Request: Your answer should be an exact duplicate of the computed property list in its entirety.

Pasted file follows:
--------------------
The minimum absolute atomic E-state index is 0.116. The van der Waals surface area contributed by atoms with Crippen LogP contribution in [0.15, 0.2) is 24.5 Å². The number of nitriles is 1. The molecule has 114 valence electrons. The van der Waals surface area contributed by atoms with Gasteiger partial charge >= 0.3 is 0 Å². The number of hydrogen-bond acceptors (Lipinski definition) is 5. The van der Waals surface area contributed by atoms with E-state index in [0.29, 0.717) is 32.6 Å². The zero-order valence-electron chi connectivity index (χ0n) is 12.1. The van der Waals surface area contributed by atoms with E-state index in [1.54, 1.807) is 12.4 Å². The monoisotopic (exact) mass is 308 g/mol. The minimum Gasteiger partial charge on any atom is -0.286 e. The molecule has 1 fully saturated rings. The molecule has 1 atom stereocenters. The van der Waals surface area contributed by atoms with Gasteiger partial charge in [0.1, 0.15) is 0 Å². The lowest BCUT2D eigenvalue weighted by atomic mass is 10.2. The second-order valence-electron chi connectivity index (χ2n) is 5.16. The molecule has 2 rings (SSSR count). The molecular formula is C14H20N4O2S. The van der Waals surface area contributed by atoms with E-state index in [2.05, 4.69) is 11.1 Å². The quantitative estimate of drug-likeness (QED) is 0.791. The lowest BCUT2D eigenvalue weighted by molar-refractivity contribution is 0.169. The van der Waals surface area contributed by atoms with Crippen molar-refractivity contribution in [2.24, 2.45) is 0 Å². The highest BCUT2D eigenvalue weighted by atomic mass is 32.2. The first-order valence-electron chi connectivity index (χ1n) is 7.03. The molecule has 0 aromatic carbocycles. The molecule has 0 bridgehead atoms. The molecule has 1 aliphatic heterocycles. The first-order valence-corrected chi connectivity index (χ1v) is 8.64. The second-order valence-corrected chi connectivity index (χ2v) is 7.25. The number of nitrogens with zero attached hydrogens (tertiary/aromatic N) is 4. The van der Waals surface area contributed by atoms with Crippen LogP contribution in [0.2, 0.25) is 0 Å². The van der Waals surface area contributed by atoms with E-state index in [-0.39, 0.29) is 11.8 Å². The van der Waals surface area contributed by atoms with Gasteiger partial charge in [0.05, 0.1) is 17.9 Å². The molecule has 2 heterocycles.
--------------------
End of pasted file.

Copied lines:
The minimum absolute atomic E-state index is 0.116. The van der Waals surface area contributed by atoms with Crippen LogP contribution in [0.15, 0.2) is 24.5 Å². The number of nitriles is 1. The molecule has 114 valence electrons. The van der Waals surface area contributed by atoms with Gasteiger partial charge >= 0.3 is 0 Å². The number of hydrogen-bond acceptors (Lipinski definition) is 5. The van der Waals surface area contributed by atoms with E-state index in [0.29, 0.717) is 32.6 Å². The zero-order valence-electron chi connectivity index (χ0n) is 12.1. The van der Waals surface area contributed by atoms with E-state index in [1.54, 1.807) is 12.4 Å². The monoisotopic (exact) mass is 308 g/mol. The minimum Gasteiger partial charge on any atom is -0.286 e. The molecule has 1 fully saturated rings. The molecule has 1 atom stereocenters. The van der Waals surface area contributed by atoms with Gasteiger partial charge in [0.1, 0.15) is 0 Å². The lowest BCUT2D eigenvalue weighted by atomic mass is 10.2. The second-order valence-electron chi connectivity index (χ2n) is 5.16. The molecule has 2 rings (SSSR count). The molecular formula is C14H20N4O2S. The van der Waals surface area contributed by atoms with E-state index in [2.05, 4.69) is 11.1 Å². The quantitative estimate of drug-likeness (QED) is 0.791. The lowest BCUT2D eigenvalue weighted by molar-refractivity contribution is 0.169. The van der Waals surface area contributed by atoms with Crippen molar-refractivity contribution in [2.24, 2.45) is 0 Å². The highest BCUT2D eigenvalue weighted by atomic mass is 32.2. The first-order valence-electron chi connectivity index (χ1n) is 7.03. The molecule has 0 aromatic carbocycles. The molecule has 0 bridgehead atoms. The molecule has 1 aliphatic heterocycles. The first-order valence-corrected chi connectivity index (χ1v) is 8.64. The second-order valence-corrected chi connectivity index (χ2v) is 7.25. The number of nitrogens with zero attached hydrogens (tertiary/aromatic N) is 4. The van der Waals surface area contributed by atoms with Crippen LogP contribution in [0.2, 0.25) is 0 Å². The van der Waals surface area contributed by atoms with E-state index in [-0.39, 0.29) is 11.8 Å². The van der Waals surface area contributed by atoms with Gasteiger partial charge in [0.05, 0.1) is 17.9 Å². The molecule has 2 heterocycles.